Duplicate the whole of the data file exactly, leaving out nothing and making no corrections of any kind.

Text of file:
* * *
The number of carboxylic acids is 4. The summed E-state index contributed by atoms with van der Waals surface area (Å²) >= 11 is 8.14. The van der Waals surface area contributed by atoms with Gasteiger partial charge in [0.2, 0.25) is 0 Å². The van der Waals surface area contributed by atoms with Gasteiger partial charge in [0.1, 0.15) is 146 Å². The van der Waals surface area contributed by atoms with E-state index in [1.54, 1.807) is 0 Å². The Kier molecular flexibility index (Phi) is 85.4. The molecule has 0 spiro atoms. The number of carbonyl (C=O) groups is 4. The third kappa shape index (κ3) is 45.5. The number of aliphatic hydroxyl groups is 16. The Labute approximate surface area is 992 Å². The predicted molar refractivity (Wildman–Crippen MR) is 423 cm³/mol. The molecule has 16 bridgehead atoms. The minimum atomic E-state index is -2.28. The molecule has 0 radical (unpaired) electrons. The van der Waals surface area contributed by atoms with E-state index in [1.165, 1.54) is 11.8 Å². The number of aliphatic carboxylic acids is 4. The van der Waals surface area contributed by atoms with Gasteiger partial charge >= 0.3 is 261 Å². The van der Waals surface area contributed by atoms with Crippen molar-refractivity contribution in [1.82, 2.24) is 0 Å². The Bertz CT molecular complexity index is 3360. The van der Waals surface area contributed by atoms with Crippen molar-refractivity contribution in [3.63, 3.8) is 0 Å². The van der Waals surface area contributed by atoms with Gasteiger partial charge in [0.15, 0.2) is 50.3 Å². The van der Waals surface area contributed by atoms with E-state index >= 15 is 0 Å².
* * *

The number of carboxylic acids is 4. The summed E-state index contributed by atoms with van der Waals surface area (Å²) >= 11 is 8.14. The van der Waals surface area contributed by atoms with Gasteiger partial charge in [0.2, 0.25) is 0 Å². The van der Waals surface area contributed by atoms with Gasteiger partial charge in [0.1, 0.15) is 146 Å². The van der Waals surface area contributed by atoms with E-state index in [1.54, 1.807) is 0 Å². The Kier molecular flexibility index (Phi) is 85.4. The molecule has 0 spiro atoms. The number of carbonyl (C=O) groups is 4. The third kappa shape index (κ3) is 45.5. The number of aliphatic hydroxyl groups is 16. The Labute approximate surface area is 992 Å². The predicted molar refractivity (Wildman–Crippen MR) is 423 cm³/mol. The molecule has 16 bridgehead atoms. The minimum atomic E-state index is -2.28. The molecule has 0 radical (unpaired) electrons. The van der Waals surface area contributed by atoms with E-state index in [1.165, 1.54) is 11.8 Å². The number of aliphatic carboxylic acids is 4. The van der Waals surface area contributed by atoms with Gasteiger partial charge >= 0.3 is 261 Å². The van der Waals surface area contributed by atoms with Crippen molar-refractivity contribution in [1.82, 2.24) is 0 Å². The Bertz CT molecular complexity index is 3360. The van der Waals surface area contributed by atoms with Crippen molar-refractivity contribution in [3.63, 3.8) is 0 Å². The van der Waals surface area contributed by atoms with Gasteiger partial charge in [0.15, 0.2) is 50.3 Å². The van der Waals surface area contributed by atoms with E-state index >= 15 is 0 Å².